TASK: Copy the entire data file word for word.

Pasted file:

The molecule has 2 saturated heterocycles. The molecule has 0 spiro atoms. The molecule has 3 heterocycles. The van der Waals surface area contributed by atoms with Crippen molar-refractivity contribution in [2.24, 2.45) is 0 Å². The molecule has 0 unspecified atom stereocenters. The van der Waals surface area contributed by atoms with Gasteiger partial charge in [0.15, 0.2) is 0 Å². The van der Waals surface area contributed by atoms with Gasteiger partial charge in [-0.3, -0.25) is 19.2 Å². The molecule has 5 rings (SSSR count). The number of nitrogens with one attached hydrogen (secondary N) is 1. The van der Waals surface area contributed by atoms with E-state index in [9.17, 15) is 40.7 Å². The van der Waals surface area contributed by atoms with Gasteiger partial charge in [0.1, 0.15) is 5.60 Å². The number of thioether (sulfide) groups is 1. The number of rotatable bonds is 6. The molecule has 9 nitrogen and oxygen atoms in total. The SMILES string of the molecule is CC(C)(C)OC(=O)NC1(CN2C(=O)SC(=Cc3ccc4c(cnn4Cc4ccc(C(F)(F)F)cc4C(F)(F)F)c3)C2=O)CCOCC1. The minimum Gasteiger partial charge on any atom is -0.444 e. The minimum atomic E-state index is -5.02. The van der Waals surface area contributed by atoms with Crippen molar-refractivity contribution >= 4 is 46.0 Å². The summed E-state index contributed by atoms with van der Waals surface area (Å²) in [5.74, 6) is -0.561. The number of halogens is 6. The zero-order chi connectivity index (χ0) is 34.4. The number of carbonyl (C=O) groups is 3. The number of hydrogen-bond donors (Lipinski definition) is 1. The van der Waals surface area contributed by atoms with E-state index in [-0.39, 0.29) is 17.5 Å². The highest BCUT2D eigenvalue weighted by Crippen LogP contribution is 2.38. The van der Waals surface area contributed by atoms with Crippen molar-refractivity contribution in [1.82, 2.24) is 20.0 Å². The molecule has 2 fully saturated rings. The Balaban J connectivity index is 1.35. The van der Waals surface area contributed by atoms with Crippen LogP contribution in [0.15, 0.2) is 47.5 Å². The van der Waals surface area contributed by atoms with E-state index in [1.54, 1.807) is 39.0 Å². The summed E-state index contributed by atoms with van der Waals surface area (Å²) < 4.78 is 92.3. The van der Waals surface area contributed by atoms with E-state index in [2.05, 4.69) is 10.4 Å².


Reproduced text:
The molecule has 2 saturated heterocycles. The molecule has 0 spiro atoms. The molecule has 3 heterocycles. The van der Waals surface area contributed by atoms with Crippen molar-refractivity contribution in [2.24, 2.45) is 0 Å². The molecule has 0 unspecified atom stereocenters. The van der Waals surface area contributed by atoms with Gasteiger partial charge in [0.15, 0.2) is 0 Å². The van der Waals surface area contributed by atoms with Gasteiger partial charge in [-0.3, -0.25) is 19.2 Å². The molecule has 5 rings (SSSR count). The number of nitrogens with one attached hydrogen (secondary N) is 1. The van der Waals surface area contributed by atoms with E-state index in [9.17, 15) is 40.7 Å². The van der Waals surface area contributed by atoms with Gasteiger partial charge in [0.1, 0.15) is 5.60 Å². The number of thioether (sulfide) groups is 1. The number of rotatable bonds is 6. The molecule has 9 nitrogen and oxygen atoms in total. The SMILES string of the molecule is CC(C)(C)OC(=O)NC1(CN2C(=O)SC(=Cc3ccc4c(cnn4Cc4ccc(C(F)(F)F)cc4C(F)(F)F)c3)C2=O)CCOCC1. The minimum Gasteiger partial charge on any atom is -0.444 e. The minimum atomic E-state index is -5.02. The van der Waals surface area contributed by atoms with Crippen molar-refractivity contribution >= 4 is 46.0 Å². The summed E-state index contributed by atoms with van der Waals surface area (Å²) in [5.74, 6) is -0.561. The number of halogens is 6. The zero-order chi connectivity index (χ0) is 34.4. The number of carbonyl (C=O) groups is 3. The number of hydrogen-bond donors (Lipinski definition) is 1. The van der Waals surface area contributed by atoms with E-state index in [-0.39, 0.29) is 17.5 Å². The highest BCUT2D eigenvalue weighted by Crippen LogP contribution is 2.38. The van der Waals surface area contributed by atoms with Crippen molar-refractivity contribution in [1.82, 2.24) is 20.0 Å². The molecule has 2 fully saturated rings. The Balaban J connectivity index is 1.35. The van der Waals surface area contributed by atoms with Crippen LogP contribution in [0.15, 0.2) is 47.5 Å². The van der Waals surface area contributed by atoms with E-state index in [1.54, 1.807) is 39.0 Å². The summed E-state index contributed by atoms with van der Waals surface area (Å²) < 4.78 is 92.3. The van der Waals surface area contributed by atoms with E-state index in [2.05, 4.69) is 10.4 Å².